'A colour is a mix of pigment that can be adapted by the level of saturation of that pigment, as well as be affected by external factors such as light and shadow. The essence of the colour wheel is to take the original three primary colours of red, yellow and blue, and then show the secondary and tertiary colours that can be derived from combining and blending them together,' advises Ruth Mottershead, creative director, Little Greene

'There are elements of this theory within our 'Colour Scales' palette. Designed for ease of use, each colour is one of a graduated family, grouped in columns according to undertone. Shades within the same column can be used together for tonal coordination, or across columns to create a balanced contrast. The colour wheel is an interesting place to start within interior design, especially to understand the range within the colour spectrum and how each lead to other shades, however, I would suggest that colour choice is much more of an emotive, rather than a scientific decision.'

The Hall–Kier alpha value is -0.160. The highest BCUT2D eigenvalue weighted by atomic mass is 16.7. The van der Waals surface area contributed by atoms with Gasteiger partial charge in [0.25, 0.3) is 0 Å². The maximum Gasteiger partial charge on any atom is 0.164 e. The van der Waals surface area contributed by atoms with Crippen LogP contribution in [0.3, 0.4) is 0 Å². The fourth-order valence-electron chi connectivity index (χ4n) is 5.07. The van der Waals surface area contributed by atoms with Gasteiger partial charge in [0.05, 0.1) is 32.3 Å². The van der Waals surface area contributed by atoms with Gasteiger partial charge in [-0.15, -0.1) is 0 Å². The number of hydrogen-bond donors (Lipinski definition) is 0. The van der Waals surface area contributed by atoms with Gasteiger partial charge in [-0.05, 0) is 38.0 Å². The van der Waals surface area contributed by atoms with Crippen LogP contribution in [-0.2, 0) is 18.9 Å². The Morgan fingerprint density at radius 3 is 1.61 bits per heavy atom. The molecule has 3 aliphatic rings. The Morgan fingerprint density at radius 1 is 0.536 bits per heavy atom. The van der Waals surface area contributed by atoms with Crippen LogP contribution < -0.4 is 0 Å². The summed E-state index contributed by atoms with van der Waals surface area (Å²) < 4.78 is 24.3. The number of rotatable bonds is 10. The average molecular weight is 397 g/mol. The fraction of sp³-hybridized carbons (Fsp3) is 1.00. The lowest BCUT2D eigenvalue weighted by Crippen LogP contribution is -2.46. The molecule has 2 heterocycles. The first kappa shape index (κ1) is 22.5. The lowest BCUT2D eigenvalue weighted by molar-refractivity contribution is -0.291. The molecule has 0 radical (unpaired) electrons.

headshot of Ruth Mottershead
Ruth Mottershead

Ruth Mottershead is the Creative & Marketing Director of Little Greene, and has been working in her family’s business for 12 years. She is responsible for creating concepts and ideas for upcoming paint and wallpaper collections, choosing colours for new cards and browsing archives at the National Trust for new wallpaper collections. She writes content for the company’s marketing material, manages photoshoots and communicates with Little Greene and Paint & Paper Library’s customers. 

How does the colour wheel work?

When deciding how to decorate a room, you first need to have a colour in mind. That part is easy, but if you're stuck look around for inspiration for colour ideas such as living room colour schemes and bedroom colour schemes. Next, in order to make that colour work to your taste and style, you’ll need to decide on a scheme. Not so easy. This is where the how to use the colour wheel comes in. Colours are categorised into groups: harmonious, contrasting and tonal, and there's more on that below.

While the colour wheel is without doubt a handy tool, designers like to make the point that there are no hard and fast rules when it comes to colour and interiors.

‘While it’s often a good starting point, the colour wheel should be treated as a concept, not a rulebook,' says interior designer Ann Marie Cousins of AMC Designs. 'It’s good to be individual. You have to follow your instincts to create a home you love.’